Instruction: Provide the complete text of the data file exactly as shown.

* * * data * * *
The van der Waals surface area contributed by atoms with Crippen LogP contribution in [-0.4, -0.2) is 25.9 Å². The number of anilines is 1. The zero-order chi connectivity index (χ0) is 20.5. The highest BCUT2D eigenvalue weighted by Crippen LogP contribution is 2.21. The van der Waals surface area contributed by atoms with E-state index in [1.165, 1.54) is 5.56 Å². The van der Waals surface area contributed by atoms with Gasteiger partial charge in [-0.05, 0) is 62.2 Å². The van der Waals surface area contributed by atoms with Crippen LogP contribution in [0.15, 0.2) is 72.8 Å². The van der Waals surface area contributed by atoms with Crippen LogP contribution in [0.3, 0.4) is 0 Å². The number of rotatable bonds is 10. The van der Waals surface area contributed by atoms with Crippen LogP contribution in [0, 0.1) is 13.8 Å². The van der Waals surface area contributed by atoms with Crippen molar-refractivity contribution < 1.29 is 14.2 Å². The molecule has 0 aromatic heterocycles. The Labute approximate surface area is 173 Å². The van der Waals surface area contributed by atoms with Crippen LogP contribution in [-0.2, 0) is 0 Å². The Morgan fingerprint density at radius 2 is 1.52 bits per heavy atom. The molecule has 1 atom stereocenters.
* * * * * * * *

The van der Waals surface area contributed by atoms with Crippen LogP contribution in [-0.4, -0.2) is 25.9 Å². The number of anilines is 1. The zero-order chi connectivity index (χ0) is 20.5. The highest BCUT2D eigenvalue weighted by Crippen LogP contribution is 2.21. The van der Waals surface area contributed by atoms with E-state index in [1.165, 1.54) is 5.56 Å². The van der Waals surface area contributed by atoms with Gasteiger partial charge in [-0.05, 0) is 62.2 Å². The van der Waals surface area contributed by atoms with Crippen LogP contribution in [0.15, 0.2) is 72.8 Å². The van der Waals surface area contributed by atoms with Crippen LogP contribution in [0.3, 0.4) is 0 Å². The number of rotatable bonds is 10. The van der Waals surface area contributed by atoms with Crippen LogP contribution in [0, 0.1) is 13.8 Å². The van der Waals surface area contributed by atoms with Crippen molar-refractivity contribution < 1.29 is 14.2 Å². The molecule has 0 aromatic heterocycles. The Labute approximate surface area is 173 Å². The van der Waals surface area contributed by atoms with Crippen LogP contribution in [-0.2, 0) is 0 Å². The Morgan fingerprint density at radius 2 is 1.52 bits per heavy atom. The molecule has 1 atom stereocenters.